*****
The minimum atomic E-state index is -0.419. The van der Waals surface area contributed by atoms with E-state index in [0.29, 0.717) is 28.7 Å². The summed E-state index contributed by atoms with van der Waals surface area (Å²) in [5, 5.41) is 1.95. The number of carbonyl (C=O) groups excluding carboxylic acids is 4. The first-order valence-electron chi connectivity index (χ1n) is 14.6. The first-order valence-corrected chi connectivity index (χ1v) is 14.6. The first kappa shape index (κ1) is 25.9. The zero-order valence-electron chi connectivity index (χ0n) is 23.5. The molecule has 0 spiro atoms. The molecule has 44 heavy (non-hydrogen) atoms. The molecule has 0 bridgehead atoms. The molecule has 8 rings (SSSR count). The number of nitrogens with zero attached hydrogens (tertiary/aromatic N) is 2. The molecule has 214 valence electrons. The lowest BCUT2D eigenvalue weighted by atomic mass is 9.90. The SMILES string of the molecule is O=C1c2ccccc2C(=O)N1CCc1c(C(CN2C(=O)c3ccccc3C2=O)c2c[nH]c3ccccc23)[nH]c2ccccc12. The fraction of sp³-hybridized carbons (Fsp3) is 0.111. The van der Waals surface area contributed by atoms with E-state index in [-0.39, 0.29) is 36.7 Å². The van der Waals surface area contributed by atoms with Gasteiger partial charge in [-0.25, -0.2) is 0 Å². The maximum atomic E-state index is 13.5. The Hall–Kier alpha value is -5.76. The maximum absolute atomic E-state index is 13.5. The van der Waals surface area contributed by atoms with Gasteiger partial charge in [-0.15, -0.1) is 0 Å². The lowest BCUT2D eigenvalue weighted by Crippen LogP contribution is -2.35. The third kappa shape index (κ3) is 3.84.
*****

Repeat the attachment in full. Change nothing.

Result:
The minimum atomic E-state index is -0.419. The van der Waals surface area contributed by atoms with E-state index in [0.29, 0.717) is 28.7 Å². The summed E-state index contributed by atoms with van der Waals surface area (Å²) in [5, 5.41) is 1.95. The number of carbonyl (C=O) groups excluding carboxylic acids is 4. The first-order valence-electron chi connectivity index (χ1n) is 14.6. The first-order valence-corrected chi connectivity index (χ1v) is 14.6. The first kappa shape index (κ1) is 25.9. The zero-order valence-electron chi connectivity index (χ0n) is 23.5. The molecule has 0 spiro atoms. The molecule has 44 heavy (non-hydrogen) atoms. The molecule has 0 bridgehead atoms. The molecule has 8 rings (SSSR count). The number of nitrogens with zero attached hydrogens (tertiary/aromatic N) is 2. The molecule has 214 valence electrons. The lowest BCUT2D eigenvalue weighted by atomic mass is 9.90. The SMILES string of the molecule is O=C1c2ccccc2C(=O)N1CCc1c(C(CN2C(=O)c3ccccc3C2=O)c2c[nH]c3ccccc23)[nH]c2ccccc12. The fraction of sp³-hybridized carbons (Fsp3) is 0.111. The van der Waals surface area contributed by atoms with E-state index in [-0.39, 0.29) is 36.7 Å². The van der Waals surface area contributed by atoms with Gasteiger partial charge in [-0.25, -0.2) is 0 Å². The maximum atomic E-state index is 13.5. The Hall–Kier alpha value is -5.76. The maximum absolute atomic E-state index is 13.5. The van der Waals surface area contributed by atoms with Gasteiger partial charge in [-0.15, -0.1) is 0 Å². The lowest BCUT2D eigenvalue weighted by Crippen LogP contribution is -2.35. The third kappa shape index (κ3) is 3.84.